For Immediate Release
May 13, 2016
Contact: Steve Wilcox
Phoenix, AZ (May 13, 2016) – Five Arizona artists will be featured in “Land Tracings,” a group exhibition presented by the Arizona Commission on the Arts, an agency of the State of Arizona. Works by David Emitt Adams (Phoenix), Alex! Jimenez (Tucson), P.Nosa (Tucson), and artistic collaborators Lauren Strohacker and Kendra Sollars (Phoenix) will be displayed during the month of June 2016, at Chartreuse Gallery in Phoenix. The featured artists are all recipients of the Arts Commission’s Artist Research and Development Grant.
The exhibition will open to the public on First Friday, June 3, 2016, with an artists’ reception from 6:00pm to 10:00pm. The gallery is located at 1301 NW Grand Avenue in downtown Phoenix and will be open to the visiting public on Saturday June 4, from 12:00pm to 4:00pm, Friday June 17 from 6:00pm to 10:00pm, and Saturday June 18 from 12:00pm to 4:00pm. Private viewings may be available on request. Admission to the gallery is free.
The exhibition will be accompanied by two special events:
An artist panel discussion featuring Lauren Strohacker, Kendra Sollars, and Alex! Jimenez will occur on Saturday June 4, 2016, from 1:00pm to 2:00pm. The artists will discuss their collaborative processes, from inspiration through failure, determination and success.
On Friday June 17, 2016, P.Nosa will present an evening of durational patchmaking. Using a solar and bicycle-powered sewing machine of his own design, Nosa will spend the evening stitching intricate drawings on take-away patches based on the spontaneous suggestions of gallery visitors.
Admission to both events is free. These programs are open to the public and presented as part of the Arts Commission’s AZ ArtWorker program, funded by a generous grant from the Emily Hall Tremaine Foundation.
David Emitt Adams employs an 1850’s photographic process known as wet-plate collodion to make tintype photographs of power plants and oil refineries on 55-gallon oil drum lids as well as discarded aluminum cans. His work is exhibited nationally and internationally and he is the recipient of numerous awards, including the Society for Photographic Education’s Crystal Apple Award, the Magenta Foundation’s Emerging Photographers Award, and a 2016 Contemporary Forum Artist Grant.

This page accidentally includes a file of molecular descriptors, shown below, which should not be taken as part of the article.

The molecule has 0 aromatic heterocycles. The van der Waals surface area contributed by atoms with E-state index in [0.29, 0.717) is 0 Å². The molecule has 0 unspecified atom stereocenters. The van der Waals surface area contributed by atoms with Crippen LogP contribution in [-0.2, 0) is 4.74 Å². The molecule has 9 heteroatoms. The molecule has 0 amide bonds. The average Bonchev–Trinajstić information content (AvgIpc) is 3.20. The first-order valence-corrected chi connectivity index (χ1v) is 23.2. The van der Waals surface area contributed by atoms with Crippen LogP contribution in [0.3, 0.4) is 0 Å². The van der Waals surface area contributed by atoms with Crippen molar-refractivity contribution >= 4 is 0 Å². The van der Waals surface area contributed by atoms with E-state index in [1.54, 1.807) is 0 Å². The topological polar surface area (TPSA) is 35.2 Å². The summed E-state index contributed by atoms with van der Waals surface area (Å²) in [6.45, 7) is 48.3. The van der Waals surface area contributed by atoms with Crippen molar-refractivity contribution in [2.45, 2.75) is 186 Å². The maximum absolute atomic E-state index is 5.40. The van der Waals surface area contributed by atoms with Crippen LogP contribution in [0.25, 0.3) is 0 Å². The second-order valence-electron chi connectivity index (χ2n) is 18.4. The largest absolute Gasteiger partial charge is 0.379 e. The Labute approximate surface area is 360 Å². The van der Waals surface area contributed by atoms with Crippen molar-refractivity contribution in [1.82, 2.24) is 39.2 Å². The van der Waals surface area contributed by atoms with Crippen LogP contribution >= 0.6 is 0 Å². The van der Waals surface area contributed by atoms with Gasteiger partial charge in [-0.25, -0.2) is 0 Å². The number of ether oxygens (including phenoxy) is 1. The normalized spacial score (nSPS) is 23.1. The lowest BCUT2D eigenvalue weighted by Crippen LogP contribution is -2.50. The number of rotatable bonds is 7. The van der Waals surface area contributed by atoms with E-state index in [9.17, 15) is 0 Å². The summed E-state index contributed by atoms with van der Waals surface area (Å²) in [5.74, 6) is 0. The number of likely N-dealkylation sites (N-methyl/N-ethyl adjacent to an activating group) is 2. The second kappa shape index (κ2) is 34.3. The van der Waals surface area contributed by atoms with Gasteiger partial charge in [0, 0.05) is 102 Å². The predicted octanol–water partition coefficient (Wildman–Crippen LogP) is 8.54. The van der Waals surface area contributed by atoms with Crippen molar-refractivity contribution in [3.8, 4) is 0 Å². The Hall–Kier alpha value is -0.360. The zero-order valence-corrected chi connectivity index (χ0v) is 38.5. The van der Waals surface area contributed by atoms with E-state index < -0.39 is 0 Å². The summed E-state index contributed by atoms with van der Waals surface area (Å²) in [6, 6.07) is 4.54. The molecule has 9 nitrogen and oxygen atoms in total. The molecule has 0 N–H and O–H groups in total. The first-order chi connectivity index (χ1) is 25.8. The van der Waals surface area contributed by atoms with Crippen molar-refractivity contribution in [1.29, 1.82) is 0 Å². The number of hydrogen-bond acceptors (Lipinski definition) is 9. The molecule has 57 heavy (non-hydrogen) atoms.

Alex! Jimenez’s “geographic alphabet book” contains screen-prints featuring letters found in the distinctive signage of Tucson’s south side. Jimenez holds a degree in Animal Sciences from Cornell University, but rather than pursue a career in the field, she opted to return to her hometown of Tucson and explore her creativity and artistic impulses. A fourth-generation Tucsonan, Jimenez’s art frequently addresses issues related to the city and the history of its Mexican-American communities.
P.Nosa tours the country with a portable sewing machine powered by a solar panel and a bicycle. Setting up shop in public areas, Nosa invites curious passersby to describe a scenario in five words or less. He interprets these scenarios in the moment, sewing intricate designs onto a patch. An artist, musician and DIY inventor, Nosa started sewing in 2003. Since then, drawing with a sewing machine has developed from a rewarding art form into a full-time career.
Lauren Strohacker & Kendra Sollars are the creative team behind “Animal Land,” wherein larger-than-life video projections of wild animals are directed onto and within urban spaces. In 2014 Animal Land was awarded the Contemporary Forum Emerging Artist Grant by the Phoenix Art Museum. In 2016, Strohacker and Sollars participated in the Annenberg Space for Photography’s Iris Nights lecture series.
About the Arizona Commission on the Arts
One of 56 state and jurisdictional arts agencies across the United States, the Arizona Commission on the Arts is a 49-year-old agency of the State of Arizona and a leading force in the creative and professional development of Arizona’s arts sector. Through robust programs, research initiatives and strategic grantmaking, the Arts Commission catalyzes arts-based partnerships that strengthen Arizona communities through the arts.
For more information about the grants, services and programs of the Arizona Commission on the Arts, visit www.azarts.gov.
We imagine an Arizona where everyone can participate in and experience the arts.
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To request this or any other agency publication in an alternative format, contact the Arts Commission offices at (602) 771-6502. Images available upon request.